Well, it wasn't exactly a "quick" tour, but it was a limited tour of highlights related to what we'll be doing as volunteers.
We met Seth at his office at 9:00 this morning. We started with a drive out to Schoodic Point where we will be observing birds flying by. This will be our "office" for the next couple of months.
I'm sure I'll have a lot more photos from there over the next few weeks.
We continued on around the Schoodic Loop Road stopping at Blueberry Hill which is another bird observation point.
The Schoodic Loop Road is a park road that runs around the lower half of the peninsula. Actually, it's more of a horseshoe shape and it requires using Hwy 186 between Birch Harbor and Winter Harbor across the top to complete the 11-mile "loop".
The loop runs south down the western side of the peninsula and becomes one-way at Frazer Point Picnic area just south of the Schoodic Woods Campground. It's popular with cyclists and bikes also are required to comply with the one-way requirements. So once you pass Frazer Point, you are committed to going all the way around. From the Schoodic Institute, we also have to go north up the east side of the peninsula to get anywhere.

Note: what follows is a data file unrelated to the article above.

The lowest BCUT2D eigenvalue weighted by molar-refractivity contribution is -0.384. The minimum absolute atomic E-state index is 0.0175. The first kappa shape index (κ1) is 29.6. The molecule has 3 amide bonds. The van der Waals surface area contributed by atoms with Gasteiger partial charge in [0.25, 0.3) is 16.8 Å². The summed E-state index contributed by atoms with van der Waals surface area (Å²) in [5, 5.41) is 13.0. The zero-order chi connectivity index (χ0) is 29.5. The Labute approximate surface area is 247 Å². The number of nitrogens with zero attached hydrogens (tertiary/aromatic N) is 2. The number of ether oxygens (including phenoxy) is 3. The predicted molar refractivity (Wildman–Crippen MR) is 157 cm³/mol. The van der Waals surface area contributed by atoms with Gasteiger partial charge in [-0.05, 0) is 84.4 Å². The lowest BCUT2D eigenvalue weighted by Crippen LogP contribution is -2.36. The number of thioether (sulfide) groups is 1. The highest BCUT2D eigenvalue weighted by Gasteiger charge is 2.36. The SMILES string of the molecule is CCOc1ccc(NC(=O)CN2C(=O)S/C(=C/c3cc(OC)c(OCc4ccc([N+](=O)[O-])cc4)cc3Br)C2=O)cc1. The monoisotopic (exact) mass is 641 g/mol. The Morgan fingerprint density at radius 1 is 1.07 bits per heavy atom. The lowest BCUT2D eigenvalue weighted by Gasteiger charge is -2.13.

We made another stop at a place where seals often hang out (offshore a little bit on a ledge not visible in the photo below), but they have yet to arrive this season.
As we got to Winter Harbor, Seth stopped at the Schoodic Marine Center which has a small natural history exhibit on whales. It has bicycle and kayak rentals and it's one of the two places in Winter Harbor where you can take a pedestrian ferry over to Bar Harbor.
It's a 45-minute ride each way and the Schoodic Ferry per-person fare is $25.00 round-trip or $12.50 one-way.
We saw two Bald Eagles fly by as we left the Marine Center and continued on over to Mt. Desert Isle, the main section of Acadia National Park.
Though it's spelled "desert" like the Sahara Desert, many locals pronounce it like "dessert". According to the AcadiaMagic.com website:
Many visitors to the area, as well as those about to visit, are confused about how to pronounce the word “Desert” as used in Mount Desert Island. By most who live in Maine, it is pronounced more like “Dessert” as in a cookie or a piece of pie. More often than not, the second syllable is accented as in “de-ZERT” following the French manor of speaking.
It's a 45-mile drive from our site, and it takes a little over an hour to get to the more popular section of the park.